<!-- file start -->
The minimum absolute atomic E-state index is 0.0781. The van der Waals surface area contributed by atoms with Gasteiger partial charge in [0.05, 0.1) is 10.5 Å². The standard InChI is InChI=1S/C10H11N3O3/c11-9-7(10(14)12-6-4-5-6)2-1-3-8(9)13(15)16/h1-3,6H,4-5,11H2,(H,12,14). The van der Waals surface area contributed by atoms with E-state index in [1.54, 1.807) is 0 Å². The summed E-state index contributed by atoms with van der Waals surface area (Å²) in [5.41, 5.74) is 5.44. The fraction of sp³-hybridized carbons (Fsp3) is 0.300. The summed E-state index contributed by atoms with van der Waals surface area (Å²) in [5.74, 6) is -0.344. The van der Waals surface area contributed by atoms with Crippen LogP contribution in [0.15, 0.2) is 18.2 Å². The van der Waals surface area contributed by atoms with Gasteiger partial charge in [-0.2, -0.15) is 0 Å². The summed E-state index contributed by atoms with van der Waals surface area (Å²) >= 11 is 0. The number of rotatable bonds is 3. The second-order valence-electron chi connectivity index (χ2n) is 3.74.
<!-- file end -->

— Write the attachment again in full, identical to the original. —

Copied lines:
The minimum absolute atomic E-state index is 0.0781. The van der Waals surface area contributed by atoms with Gasteiger partial charge in [0.05, 0.1) is 10.5 Å². The standard InChI is InChI=1S/C10H11N3O3/c11-9-7(10(14)12-6-4-5-6)2-1-3-8(9)13(15)16/h1-3,6H,4-5,11H2,(H,12,14). The van der Waals surface area contributed by atoms with E-state index in [1.54, 1.807) is 0 Å². The summed E-state index contributed by atoms with van der Waals surface area (Å²) in [5.41, 5.74) is 5.44. The fraction of sp³-hybridized carbons (Fsp3) is 0.300. The summed E-state index contributed by atoms with van der Waals surface area (Å²) in [5.74, 6) is -0.344. The van der Waals surface area contributed by atoms with Crippen LogP contribution in [0.15, 0.2) is 18.2 Å². The van der Waals surface area contributed by atoms with Gasteiger partial charge in [-0.2, -0.15) is 0 Å². The summed E-state index contributed by atoms with van der Waals surface area (Å²) >= 11 is 0. The number of rotatable bonds is 3. The second-order valence-electron chi connectivity index (χ2n) is 3.74.